2020 Toyota Highlander Hybrid AWD Review – Doubling Sales is a scary challenge, but we suspect Toyota will have no trouble reaching its goals for the new 2020 Highlander Hybrid. Reimagined the new fourth-generation three-row SUV, the Highlander Hybrid cuts the cylinder volume from six to four, and at the same time turns the curiosity of the family plane to complain to environmentalists as well as people simply trying to save money.
As with almost all hybrid available today, the 2020 Toyota Highlander Hybrid carries a price premium over the standard engine. Toyota has simplified the math: If you want a hybrid, it’s your 1400 more for each FWD and AWD model LE, XLE, Limited, and Platinum trim. With the “just” 243 connected-system horse power on the new hybrid, it’s down 63 hp from the 2019 model. But Here’s the thing about the family-oriented three-row hybrid crossovers: Almost Nobody cares about that reduction in power.
Being on the road, the 2020 Highlander Hybrid seems responsive and richly powerful, up to a point. Around the city, the 2.5 liter I-4-based drivetrain and its CVT are always there to give the answer you need, even if it feels like it runs out of juice towards the end of the highway onramp. Everywhere else the Highlander gets the job done.
Those who caught the Highlander in the standard engine get the 295-hp V-6 as the previous-generation model. The Turbo-Less engine is known for offering smooth-and-Toyota’s engineering team pointed out-a relatively linear power predictable response every time. The Eight-speed automatic, more delicate among us, can feel a bit of a head toss gear gear-it’s nothing unusual for conventional automatic transmissions.
Then again, head-nait is not something you feel like a hybrid model. In contrast, the disadvantages of the 2020 Highlander hybrid start from the engine noise from the 2.5 liter I-4. Although It is not as bad as we have experienced Toyota RAV4s, which use a version of the same engine, we would still like the engine to be a little quieter. At least in the models we drive, we also sense the more aggressive paybrake system in the FWD model than the AWD model – although the meter readings may vary depending on the production models that are being driven by the dealer. In the FWD model, this means that when the brake and accelerator pedals are lifted, the car starts to slow down faster.
As we mentioned in our review of the full 2020 Toyota Highlander line-read it here, we would also like to see the car manufacturer do a better job of gamifying a hybrid driving experience through the extraordinary instrument cluster and infotainment screen For more information about the current drive. Most people just run the Highlander Hybrid as a normal car, and it was during this kind of driving that we found the Suv’S most wonderful surprise.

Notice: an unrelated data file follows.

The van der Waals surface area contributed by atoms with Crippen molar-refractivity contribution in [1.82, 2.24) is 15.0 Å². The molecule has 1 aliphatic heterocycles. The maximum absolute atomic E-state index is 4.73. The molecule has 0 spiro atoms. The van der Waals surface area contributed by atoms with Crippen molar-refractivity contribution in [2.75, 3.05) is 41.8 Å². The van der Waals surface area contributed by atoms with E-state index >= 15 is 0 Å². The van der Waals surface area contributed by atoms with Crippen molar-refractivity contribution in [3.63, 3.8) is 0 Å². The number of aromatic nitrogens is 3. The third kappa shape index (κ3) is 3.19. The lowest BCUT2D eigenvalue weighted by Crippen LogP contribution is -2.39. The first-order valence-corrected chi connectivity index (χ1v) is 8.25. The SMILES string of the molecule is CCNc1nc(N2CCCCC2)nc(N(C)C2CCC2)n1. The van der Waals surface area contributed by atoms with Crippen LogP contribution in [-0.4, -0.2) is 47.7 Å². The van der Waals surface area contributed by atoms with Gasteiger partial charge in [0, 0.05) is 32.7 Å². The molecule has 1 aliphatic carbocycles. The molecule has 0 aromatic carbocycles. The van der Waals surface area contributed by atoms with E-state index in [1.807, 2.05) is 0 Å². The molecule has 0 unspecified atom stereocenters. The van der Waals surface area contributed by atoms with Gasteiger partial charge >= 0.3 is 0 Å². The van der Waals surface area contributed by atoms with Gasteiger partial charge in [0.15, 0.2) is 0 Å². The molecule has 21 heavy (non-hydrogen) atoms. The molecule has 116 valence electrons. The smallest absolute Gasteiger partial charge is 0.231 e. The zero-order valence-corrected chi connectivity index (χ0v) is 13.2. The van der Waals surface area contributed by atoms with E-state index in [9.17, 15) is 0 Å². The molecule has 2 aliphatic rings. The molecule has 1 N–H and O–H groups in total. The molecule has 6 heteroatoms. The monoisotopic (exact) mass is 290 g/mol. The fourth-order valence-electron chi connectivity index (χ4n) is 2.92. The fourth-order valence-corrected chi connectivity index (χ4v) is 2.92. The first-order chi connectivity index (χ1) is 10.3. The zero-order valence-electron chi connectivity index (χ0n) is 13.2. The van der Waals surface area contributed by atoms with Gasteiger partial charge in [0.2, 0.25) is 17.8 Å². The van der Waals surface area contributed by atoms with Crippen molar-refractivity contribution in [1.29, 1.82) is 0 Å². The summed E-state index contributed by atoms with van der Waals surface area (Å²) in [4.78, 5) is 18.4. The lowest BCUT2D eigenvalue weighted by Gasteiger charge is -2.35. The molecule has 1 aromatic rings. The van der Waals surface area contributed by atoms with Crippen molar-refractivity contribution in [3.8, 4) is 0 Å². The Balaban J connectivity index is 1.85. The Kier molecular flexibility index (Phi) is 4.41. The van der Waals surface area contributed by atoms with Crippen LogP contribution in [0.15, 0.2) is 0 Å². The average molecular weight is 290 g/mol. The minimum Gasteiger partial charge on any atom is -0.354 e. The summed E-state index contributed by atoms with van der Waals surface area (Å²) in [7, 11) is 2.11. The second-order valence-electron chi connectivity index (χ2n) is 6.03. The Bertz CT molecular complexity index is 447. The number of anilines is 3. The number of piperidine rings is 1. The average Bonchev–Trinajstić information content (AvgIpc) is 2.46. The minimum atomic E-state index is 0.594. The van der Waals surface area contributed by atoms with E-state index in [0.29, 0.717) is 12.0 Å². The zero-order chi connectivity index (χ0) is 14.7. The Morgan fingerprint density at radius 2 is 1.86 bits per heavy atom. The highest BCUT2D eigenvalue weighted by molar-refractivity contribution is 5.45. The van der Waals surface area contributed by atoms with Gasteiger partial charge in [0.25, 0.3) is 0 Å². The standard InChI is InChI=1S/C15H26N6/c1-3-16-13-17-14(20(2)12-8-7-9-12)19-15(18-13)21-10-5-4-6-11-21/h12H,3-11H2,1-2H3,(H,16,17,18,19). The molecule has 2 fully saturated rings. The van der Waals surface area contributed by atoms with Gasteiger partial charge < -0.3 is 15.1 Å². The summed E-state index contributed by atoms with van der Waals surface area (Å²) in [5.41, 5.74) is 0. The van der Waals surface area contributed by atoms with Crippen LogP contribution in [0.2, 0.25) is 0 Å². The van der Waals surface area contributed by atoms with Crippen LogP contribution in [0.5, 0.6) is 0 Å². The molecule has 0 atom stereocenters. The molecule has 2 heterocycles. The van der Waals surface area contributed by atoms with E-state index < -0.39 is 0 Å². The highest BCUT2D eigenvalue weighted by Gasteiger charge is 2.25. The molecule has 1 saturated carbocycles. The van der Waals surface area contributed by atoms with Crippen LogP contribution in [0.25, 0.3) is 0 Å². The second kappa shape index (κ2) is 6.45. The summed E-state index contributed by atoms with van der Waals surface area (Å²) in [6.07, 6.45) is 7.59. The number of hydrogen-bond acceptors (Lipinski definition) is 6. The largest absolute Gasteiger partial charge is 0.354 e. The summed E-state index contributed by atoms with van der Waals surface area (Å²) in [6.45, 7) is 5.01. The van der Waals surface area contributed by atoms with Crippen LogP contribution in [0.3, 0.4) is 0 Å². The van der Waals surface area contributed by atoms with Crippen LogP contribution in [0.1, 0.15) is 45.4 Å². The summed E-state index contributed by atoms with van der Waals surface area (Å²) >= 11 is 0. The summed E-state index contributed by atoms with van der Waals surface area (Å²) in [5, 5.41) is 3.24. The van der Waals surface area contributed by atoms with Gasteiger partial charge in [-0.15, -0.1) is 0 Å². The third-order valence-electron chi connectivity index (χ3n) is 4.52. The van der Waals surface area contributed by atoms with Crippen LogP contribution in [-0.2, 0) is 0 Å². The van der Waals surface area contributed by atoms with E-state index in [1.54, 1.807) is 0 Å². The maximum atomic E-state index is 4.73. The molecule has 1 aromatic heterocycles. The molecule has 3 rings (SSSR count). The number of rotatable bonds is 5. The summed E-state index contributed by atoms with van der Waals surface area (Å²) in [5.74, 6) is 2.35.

The Highlander Hybrids drove our featured brakes with an excellent feel for the hybrid. Sometimes hybrid cars and SUVs stop abruptly at the end of the pedal travel, but it was not the case of Toyotas we drove. The brake-feel and compromise of the interior used to be two primary reasons to avoid hybrids, but these excuses do not apply to this Toyota. The hybrid has the same interior space as the V-6 model, and if you notice how tall the floor is on the third line – or how little space there is – it applies to all 2020 Highlanders and a few competitors.
Toyota expects the EPA-rated fuel economy into a 36/35 mpg city/highway with 2020 Highlander LE hybrid FWD and AWD formats, 36/35 mpg FWD hybrids with higher decorations, and a 35/34 mpg AWD hybrids higher cut. It’s an impressive nearly 200 inch SUV even before considering the V-6’s 20-21/27-29 mpg fuel economy. Keeping in mind the Hybrid’s $1400 Price premium, it won’t take many years to earn that money back. If your mileage comes anywhere near those in the mid 30 estimates above, you are also looking at the 1000 mile ride distance for visits to the petrol station. Nice.
Currently, the three-line hybrid mode is rugged. Nissan no longer sells hybridized Pathfinder, Honda can one day sell Pilot hybrid, and the Mitsubishi Outlander plug-in is much smaller than Toyota. This leaves Ford Explorer, which takes a performance first approach to its V-6 engine, a 318 combined system with HP, higher price, and lower fuel economy.
But you don’t need 300 plus horsepower, do you? If this describes you, try the 2020 Highlander Hybrid before you run out of the Highlander V-6. While I prefer to drive Kia Telluride-MotorTrend in the 2020 SUV of the year than the six-cylinder Highlander, the excellent Kia lacks a hybrid option and offers only a mid-pack fuel economy. With a price premium of only 1400 and better fuel economy than before, the 2020 Toyota Highlander Hybrid is worth a look.